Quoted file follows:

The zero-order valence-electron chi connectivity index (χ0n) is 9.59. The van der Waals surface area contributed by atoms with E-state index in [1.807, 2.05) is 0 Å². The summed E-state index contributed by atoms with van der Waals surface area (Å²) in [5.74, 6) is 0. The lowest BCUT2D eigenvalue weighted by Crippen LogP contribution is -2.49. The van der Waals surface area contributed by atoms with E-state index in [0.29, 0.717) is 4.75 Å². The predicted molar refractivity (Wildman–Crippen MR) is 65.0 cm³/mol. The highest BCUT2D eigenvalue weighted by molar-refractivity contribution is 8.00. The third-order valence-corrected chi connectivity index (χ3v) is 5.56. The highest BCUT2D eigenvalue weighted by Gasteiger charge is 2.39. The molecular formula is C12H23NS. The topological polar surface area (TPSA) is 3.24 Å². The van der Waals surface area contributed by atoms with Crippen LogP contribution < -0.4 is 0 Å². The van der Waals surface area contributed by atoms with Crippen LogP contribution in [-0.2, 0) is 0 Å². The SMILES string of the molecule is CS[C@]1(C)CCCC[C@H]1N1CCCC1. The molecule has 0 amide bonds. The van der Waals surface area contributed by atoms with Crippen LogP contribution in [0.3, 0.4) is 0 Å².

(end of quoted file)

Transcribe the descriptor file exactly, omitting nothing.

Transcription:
The zero-order valence-electron chi connectivity index (χ0n) is 9.59. The van der Waals surface area contributed by atoms with E-state index in [1.807, 2.05) is 0 Å². The summed E-state index contributed by atoms with van der Waals surface area (Å²) in [5.74, 6) is 0. The lowest BCUT2D eigenvalue weighted by Crippen LogP contribution is -2.49. The van der Waals surface area contributed by atoms with E-state index in [0.29, 0.717) is 4.75 Å². The predicted molar refractivity (Wildman–Crippen MR) is 65.0 cm³/mol. The highest BCUT2D eigenvalue weighted by molar-refractivity contribution is 8.00. The third-order valence-corrected chi connectivity index (χ3v) is 5.56. The highest BCUT2D eigenvalue weighted by Gasteiger charge is 2.39. The molecular formula is C12H23NS. The topological polar surface area (TPSA) is 3.24 Å². The van der Waals surface area contributed by atoms with Crippen LogP contribution < -0.4 is 0 Å². The van der Waals surface area contributed by atoms with Crippen LogP contribution in [-0.2, 0) is 0 Å². The SMILES string of the molecule is CS[C@]1(C)CCCC[C@H]1N1CCCC1. The molecule has 0 amide bonds. The van der Waals surface area contributed by atoms with Crippen LogP contribution in [0.3, 0.4) is 0 Å².